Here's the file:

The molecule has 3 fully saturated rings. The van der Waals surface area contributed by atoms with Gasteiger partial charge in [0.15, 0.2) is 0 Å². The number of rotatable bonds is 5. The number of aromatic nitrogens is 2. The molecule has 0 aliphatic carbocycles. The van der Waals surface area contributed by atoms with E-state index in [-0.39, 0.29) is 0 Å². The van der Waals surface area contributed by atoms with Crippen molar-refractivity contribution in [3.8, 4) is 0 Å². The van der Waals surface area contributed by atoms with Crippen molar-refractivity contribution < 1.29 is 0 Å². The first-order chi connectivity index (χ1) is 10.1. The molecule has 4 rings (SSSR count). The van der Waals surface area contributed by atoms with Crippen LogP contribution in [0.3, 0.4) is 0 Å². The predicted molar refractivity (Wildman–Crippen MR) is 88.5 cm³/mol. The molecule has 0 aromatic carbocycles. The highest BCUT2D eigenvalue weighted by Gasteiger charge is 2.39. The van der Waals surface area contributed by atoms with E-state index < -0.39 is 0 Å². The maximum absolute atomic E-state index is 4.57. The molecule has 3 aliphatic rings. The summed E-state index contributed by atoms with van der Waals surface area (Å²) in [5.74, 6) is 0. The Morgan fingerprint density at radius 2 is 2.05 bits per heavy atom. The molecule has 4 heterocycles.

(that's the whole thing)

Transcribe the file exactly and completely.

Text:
The molecule has 3 fully saturated rings. The van der Waals surface area contributed by atoms with Gasteiger partial charge in [0.15, 0.2) is 0 Å². The number of rotatable bonds is 5. The number of aromatic nitrogens is 2. The molecule has 0 aliphatic carbocycles. The van der Waals surface area contributed by atoms with E-state index in [-0.39, 0.29) is 0 Å². The van der Waals surface area contributed by atoms with Crippen molar-refractivity contribution in [3.8, 4) is 0 Å². The van der Waals surface area contributed by atoms with Crippen molar-refractivity contribution < 1.29 is 0 Å². The first-order chi connectivity index (χ1) is 10.1. The molecule has 4 rings (SSSR count). The van der Waals surface area contributed by atoms with Crippen LogP contribution in [0.3, 0.4) is 0 Å². The predicted molar refractivity (Wildman–Crippen MR) is 88.5 cm³/mol. The molecule has 0 aromatic carbocycles. The highest BCUT2D eigenvalue weighted by Gasteiger charge is 2.39. The van der Waals surface area contributed by atoms with E-state index < -0.39 is 0 Å². The maximum absolute atomic E-state index is 4.57. The molecule has 3 aliphatic rings. The summed E-state index contributed by atoms with van der Waals surface area (Å²) in [5.74, 6) is 0. The Morgan fingerprint density at radius 2 is 2.05 bits per heavy atom. The molecule has 4 heterocycles.